Step 4 Identifying Alternative Mission Architectures

A mission architecture consists of a mission concept plus a specific set of options for the eight mission elements defined in Sec. 1.2. Although we need all of the elements to define and evaluate a mission architecture, some are more critical than others in determining how the space mission will meet its objectives. Typically, we define a mission architecture by specifying the mission concept plus the subject, oibit, communications architecture, and ground system. These provide a framework for defining the other elements. Alternatively, we may define the architecture by specifying a unique approach to mission operations or a unique payload which then drives the definition of the remaining elements

Our goal is to arrive at a set of candidate architectures for further evaluation large enough to encompass all approaches offering significant advantages, but small enough to make the more detailed definition and evaluation manageable. Table 2-4 summarizes the mechanism for doing this, which we describe below.

Step A. Identify the mission elements subject to trade. We begin by examining our basic mission concept and each of the eight mission elements in light of the requirements and constraints from Sec. 1.4 to determine which have more than one option.

TABLE 2-4. Process Summary for Identifying Alternative Mission Architectures. This highly creative endeavor can have a significant Impact on mission cost and complexity.


Where Discussed

A. Identify the mission elements subject to trade.

Table 2-5

B. Identify the main options for each tradeable element

Table 2-6

C. Construct a trade tree of available options

IFig. 2-4, •»Table 2-7

D. Prune the trade tree by eliminating unrealistic combinations.

E. Look for other alternatives which could substantially influence how we do the mission.

Chap. 22

Usually this step greatly reduces the number of tradeable elements. Table 2-5 summarizes this process for FireSat. The FireSat mission has multiple options that will affect not only cost but also performance, flexibility, and long-term mission utility. Thus, for this mission we should cany through several different options so the decision-making audience can understand the main alternatives.

TABLE 2-5. Selecting FireSat Elements Which can be Traded. Many options exist for FireSat, not all of which are compatible with each other.

Element of Mission Architecture

Can be Traded


Mission Concept


Want to remain open to alternative approaches



Passive subject Is well defined



Can select complexity and frequencies

Spacecraft Bus


Multiple options based on scan mechanism and power

Launch System

Cost only

Choose minimum cost for selected orbit



Options are low, medium, or high altitude with varying number of satellites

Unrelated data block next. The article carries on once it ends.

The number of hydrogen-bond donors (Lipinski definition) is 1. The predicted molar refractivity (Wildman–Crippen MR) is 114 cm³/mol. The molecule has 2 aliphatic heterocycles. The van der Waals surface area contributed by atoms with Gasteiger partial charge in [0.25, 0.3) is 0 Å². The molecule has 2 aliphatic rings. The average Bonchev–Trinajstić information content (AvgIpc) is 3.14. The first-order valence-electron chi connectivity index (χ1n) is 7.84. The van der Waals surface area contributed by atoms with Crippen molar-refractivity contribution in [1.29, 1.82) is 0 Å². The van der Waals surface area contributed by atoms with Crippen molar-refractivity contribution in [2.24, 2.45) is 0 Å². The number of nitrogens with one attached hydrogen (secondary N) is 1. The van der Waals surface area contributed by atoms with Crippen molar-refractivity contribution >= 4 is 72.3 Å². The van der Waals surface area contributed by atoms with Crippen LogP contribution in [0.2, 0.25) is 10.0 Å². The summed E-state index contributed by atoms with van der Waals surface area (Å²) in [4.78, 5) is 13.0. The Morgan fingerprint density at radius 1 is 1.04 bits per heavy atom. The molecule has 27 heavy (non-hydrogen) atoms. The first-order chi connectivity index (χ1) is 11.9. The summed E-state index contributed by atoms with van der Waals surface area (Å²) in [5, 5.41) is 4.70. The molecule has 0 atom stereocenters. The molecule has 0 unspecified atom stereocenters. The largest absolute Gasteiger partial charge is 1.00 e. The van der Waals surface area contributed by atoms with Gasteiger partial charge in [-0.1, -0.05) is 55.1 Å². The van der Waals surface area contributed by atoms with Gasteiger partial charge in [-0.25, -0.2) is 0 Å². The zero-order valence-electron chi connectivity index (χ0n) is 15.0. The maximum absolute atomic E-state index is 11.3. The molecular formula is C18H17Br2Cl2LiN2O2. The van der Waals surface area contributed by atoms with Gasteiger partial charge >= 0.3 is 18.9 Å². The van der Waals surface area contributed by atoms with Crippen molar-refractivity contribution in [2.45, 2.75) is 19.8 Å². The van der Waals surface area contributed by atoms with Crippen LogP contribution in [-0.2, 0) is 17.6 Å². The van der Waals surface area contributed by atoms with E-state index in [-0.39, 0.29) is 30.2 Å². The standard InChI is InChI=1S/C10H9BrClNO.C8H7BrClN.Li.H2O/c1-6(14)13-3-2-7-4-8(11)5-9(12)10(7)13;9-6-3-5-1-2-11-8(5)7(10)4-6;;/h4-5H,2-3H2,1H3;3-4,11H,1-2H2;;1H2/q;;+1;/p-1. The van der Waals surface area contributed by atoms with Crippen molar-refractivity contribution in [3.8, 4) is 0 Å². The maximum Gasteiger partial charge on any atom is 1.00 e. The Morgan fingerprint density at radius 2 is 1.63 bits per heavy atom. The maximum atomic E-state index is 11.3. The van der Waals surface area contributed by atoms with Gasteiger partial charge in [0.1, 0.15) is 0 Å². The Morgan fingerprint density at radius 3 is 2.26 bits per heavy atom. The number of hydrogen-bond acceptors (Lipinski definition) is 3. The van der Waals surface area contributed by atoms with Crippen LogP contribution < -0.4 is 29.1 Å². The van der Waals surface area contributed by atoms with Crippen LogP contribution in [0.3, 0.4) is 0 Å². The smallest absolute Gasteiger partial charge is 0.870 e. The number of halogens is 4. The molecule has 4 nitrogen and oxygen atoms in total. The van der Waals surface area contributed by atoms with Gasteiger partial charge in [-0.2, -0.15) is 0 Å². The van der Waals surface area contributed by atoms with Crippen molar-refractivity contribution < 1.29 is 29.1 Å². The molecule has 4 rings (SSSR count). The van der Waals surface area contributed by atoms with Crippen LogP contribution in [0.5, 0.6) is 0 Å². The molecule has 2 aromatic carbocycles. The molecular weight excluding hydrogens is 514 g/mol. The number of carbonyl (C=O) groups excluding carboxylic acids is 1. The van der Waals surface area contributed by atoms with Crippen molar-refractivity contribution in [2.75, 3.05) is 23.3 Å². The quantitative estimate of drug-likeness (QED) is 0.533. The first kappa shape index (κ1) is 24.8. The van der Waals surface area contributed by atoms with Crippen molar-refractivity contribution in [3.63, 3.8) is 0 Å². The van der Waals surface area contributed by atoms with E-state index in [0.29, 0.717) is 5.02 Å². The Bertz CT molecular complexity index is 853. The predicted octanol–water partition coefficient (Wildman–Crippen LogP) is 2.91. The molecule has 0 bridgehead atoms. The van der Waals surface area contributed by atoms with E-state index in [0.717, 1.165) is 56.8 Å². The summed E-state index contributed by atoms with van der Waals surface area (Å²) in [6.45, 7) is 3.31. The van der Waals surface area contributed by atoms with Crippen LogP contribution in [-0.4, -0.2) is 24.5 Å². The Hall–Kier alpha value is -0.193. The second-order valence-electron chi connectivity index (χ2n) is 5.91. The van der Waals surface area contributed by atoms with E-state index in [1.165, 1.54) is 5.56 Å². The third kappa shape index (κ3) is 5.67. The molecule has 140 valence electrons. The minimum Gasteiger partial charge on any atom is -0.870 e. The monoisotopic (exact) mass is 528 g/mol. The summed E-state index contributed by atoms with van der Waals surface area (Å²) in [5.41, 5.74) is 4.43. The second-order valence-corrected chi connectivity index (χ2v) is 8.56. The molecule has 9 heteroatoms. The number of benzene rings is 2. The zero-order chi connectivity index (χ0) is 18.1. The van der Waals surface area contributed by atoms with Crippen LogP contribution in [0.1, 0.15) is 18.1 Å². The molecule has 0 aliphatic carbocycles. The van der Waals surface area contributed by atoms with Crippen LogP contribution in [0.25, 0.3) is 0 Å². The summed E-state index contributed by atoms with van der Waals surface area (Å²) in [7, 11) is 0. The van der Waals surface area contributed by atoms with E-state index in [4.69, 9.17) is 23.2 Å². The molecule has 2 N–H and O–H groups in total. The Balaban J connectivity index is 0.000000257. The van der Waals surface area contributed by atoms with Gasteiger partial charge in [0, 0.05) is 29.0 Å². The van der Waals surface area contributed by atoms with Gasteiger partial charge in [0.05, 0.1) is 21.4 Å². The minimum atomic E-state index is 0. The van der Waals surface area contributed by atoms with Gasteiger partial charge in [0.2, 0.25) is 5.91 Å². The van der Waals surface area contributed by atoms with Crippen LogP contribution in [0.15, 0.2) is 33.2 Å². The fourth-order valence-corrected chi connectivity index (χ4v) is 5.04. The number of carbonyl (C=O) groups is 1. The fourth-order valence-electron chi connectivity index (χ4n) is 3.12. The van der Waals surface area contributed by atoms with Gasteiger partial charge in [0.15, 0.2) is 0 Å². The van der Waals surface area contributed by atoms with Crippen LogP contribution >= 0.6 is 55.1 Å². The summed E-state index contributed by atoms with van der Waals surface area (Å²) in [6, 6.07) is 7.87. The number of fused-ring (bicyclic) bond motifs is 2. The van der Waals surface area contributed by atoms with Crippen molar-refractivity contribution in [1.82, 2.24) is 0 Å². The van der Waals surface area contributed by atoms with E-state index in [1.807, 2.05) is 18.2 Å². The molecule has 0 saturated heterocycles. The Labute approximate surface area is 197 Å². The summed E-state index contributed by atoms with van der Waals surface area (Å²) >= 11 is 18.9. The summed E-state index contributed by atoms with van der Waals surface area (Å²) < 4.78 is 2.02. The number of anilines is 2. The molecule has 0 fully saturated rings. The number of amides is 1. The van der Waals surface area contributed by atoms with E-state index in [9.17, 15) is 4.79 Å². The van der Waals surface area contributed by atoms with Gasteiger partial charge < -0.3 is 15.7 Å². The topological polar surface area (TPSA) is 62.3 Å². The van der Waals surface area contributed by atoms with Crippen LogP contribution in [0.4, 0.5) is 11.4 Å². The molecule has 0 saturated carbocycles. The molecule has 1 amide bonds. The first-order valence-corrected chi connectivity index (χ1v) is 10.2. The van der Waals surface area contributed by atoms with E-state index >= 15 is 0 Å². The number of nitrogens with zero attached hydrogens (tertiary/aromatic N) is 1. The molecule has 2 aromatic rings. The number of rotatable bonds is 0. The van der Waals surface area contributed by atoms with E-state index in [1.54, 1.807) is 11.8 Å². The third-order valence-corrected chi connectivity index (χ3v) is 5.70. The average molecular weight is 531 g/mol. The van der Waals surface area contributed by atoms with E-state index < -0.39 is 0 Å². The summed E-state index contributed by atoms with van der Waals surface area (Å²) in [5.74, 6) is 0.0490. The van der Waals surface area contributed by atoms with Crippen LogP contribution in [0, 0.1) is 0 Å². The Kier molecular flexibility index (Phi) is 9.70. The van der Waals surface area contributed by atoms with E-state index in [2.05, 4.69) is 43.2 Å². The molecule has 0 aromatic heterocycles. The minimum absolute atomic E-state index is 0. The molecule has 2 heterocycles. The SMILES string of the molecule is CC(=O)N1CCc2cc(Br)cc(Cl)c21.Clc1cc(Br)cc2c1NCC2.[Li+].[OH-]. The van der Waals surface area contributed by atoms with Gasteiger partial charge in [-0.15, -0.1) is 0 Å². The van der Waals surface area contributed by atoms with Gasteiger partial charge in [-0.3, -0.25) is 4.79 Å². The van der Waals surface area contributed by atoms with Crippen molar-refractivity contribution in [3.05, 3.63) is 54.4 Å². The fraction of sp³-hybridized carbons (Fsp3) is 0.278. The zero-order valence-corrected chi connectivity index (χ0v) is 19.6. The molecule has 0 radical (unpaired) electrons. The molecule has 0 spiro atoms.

Ground System


Could share NOAA control facility, use dedicated FireSat facility, or direct downlink to users

Communications Architecture


Fixed by mission operations and ground system

Mission Operations


Can adjust level of automation

Table 2-5 lists one of the options as "Cost only," meaning that the trade depends mainly on cost and only secondarily on how or how well the mission is accomplished. An example would be the launch system, for which the main concern normally is what launch vehicle will get the spacecraft into orbit at the lowest cost Still, these trades may be important in selecting the mission concept For example, a major increase in the launch cost may outweigh being able to use a smaller number of identical satellites in a higher orbit

Step B. Identify the main options for each tradeable element. Although in theory we have almost an unlimited number of options, we normally draw them from a limited set such as those in Table 2-6. Thus, we first choose options that apply to our mission and then look for special circumstances which may lead us to consider alternatives not listed in the table.

TABLE 2-6. Common Alternatives for Mission Elements. This table serves as a broad checklist for identifying the main alternatives for mission architectures.

Mission Element [Where Discussed]

Option Area

Most Common Options

FireSat Options

Mission Concept [Sec. 2.1]

Data delivery Tasking

Direct downlink to user, automated ground processing, man-ln-the-loop processing and transmission

Ground commanding, autonomous tasking, simple operations (no tasking required)

Direct downlink or through mission control

Simple operation or ground commands

Controllable Subject [Sees. 2.3,13.4,22.3]


Performance Steering

Standard ground stations, private TV receivers, ship or aircraft transceivers, special purpose equipment

EIRP, G/T (See 13.3 for definitions)

Fixed or tracking

[See Sec. 9.3]

Passive Subject [Sec. 2.3]

What Is to be sensed

Subject Itself, thermal environment, emitted radiation, contrast with surroundings

Heat or visible light; chemical composition; particles

Payload [Chaps. 9,13] (some items may not apply, depending on mission type)

Frequency Complexity